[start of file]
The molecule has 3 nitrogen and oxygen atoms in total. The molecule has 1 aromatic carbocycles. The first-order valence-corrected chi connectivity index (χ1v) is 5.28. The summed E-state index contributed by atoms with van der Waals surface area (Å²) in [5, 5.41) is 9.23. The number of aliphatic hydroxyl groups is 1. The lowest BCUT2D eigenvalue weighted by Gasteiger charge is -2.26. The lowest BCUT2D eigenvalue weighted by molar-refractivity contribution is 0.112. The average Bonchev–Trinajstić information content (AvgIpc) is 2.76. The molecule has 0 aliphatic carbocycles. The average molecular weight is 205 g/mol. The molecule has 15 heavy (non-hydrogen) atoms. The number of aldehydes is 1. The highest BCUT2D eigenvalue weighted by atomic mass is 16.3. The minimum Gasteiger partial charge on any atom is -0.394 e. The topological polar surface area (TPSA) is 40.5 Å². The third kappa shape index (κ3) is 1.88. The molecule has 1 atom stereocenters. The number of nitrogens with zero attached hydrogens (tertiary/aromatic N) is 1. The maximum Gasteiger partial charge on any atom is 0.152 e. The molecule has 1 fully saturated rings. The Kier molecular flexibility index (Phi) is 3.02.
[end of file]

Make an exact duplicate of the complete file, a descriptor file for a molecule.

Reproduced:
The molecule has 3 nitrogen and oxygen atoms in total. The molecule has 1 aromatic carbocycles. The first-order valence-corrected chi connectivity index (χ1v) is 5.28. The summed E-state index contributed by atoms with van der Waals surface area (Å²) in [5, 5.41) is 9.23. The number of aliphatic hydroxyl groups is 1. The lowest BCUT2D eigenvalue weighted by Gasteiger charge is -2.26. The lowest BCUT2D eigenvalue weighted by molar-refractivity contribution is 0.112. The average Bonchev–Trinajstić information content (AvgIpc) is 2.76. The molecule has 0 aliphatic carbocycles. The average molecular weight is 205 g/mol. The molecule has 15 heavy (non-hydrogen) atoms. The number of aldehydes is 1. The highest BCUT2D eigenvalue weighted by atomic mass is 16.3. The minimum Gasteiger partial charge on any atom is -0.394 e. The topological polar surface area (TPSA) is 40.5 Å². The third kappa shape index (κ3) is 1.88. The molecule has 1 atom stereocenters. The number of nitrogens with zero attached hydrogens (tertiary/aromatic N) is 1. The maximum Gasteiger partial charge on any atom is 0.152 e. The molecule has 1 fully saturated rings. The Kier molecular flexibility index (Phi) is 3.02.